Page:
I graduated from Kansas University with a Masters degree in Creative Writing, an experience from which I am still recovering. Not that I mean to disparage KU’s writing program. Science fiction notable and KU Professor Jim Gunn was one of the best instructors I’ve ever had.
What bothers me is the fact that I left KU having learned a lot about words, and very little about story. This is remarkable considering my experience with a wide variety of classes and teachers. I studied British and American literature, Shakespeare, drama, poetry, short fiction, novels, technical writing, ancient myths, medieval English, essays, even sci-fi. I studied every conceivable kind of writing. But out of all those courses I encountered only one teacher who seemed to understand the magic of compelling fiction.
So when I left the college I began—unconsciously at first, and later with deliberation—to search for what should be every writer’s holy grail: the answer to the question, What makes a story a story? Every writer needs to know the answer. Many don’t. Worse, they don’t even know that they don’t know. I suspect this is why the university couldn’t give me what I needed.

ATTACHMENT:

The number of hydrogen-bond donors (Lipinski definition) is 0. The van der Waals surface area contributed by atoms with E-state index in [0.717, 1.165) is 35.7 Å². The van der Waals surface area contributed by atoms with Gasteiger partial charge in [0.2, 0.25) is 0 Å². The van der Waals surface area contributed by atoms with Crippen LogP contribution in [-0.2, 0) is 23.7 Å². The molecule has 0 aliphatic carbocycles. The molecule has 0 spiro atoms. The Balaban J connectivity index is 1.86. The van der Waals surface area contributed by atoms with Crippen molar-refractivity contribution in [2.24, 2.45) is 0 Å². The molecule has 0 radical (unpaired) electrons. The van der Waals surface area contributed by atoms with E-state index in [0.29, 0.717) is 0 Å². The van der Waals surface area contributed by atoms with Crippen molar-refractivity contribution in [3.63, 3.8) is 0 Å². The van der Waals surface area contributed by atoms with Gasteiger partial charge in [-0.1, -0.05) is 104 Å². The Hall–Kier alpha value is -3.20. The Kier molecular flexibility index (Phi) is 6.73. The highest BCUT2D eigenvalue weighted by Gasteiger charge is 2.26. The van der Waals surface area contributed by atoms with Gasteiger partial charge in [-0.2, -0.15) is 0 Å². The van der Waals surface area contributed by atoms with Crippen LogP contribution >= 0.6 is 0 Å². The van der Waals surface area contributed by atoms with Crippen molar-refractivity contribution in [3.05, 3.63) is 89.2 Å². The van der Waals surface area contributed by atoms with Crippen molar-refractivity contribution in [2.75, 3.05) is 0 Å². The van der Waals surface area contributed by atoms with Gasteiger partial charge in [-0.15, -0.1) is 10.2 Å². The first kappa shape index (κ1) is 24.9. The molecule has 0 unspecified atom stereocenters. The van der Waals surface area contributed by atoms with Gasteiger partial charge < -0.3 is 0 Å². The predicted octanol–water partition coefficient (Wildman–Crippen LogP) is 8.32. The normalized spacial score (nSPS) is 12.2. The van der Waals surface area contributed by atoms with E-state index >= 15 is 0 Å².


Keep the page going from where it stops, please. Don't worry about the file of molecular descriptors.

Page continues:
Eventually I recognized the source of my writing frustration. I didn’t know how to tell a story because I didn’t really even know what a story was. Oh, I thought I did. But I mistook familiarity for comprehension. I thought because I recognized a story when I saw one that I also knew what made it work. I approached books and movies and plays the same way I approached cars. Yep, that’s a car all right. That’s the front and that’s the back.
This revelation of ignorance came as a relief. Once I admitted my problem, everything became much easier. Hope always begins with honesty.
You cannot be cured until you know your disease.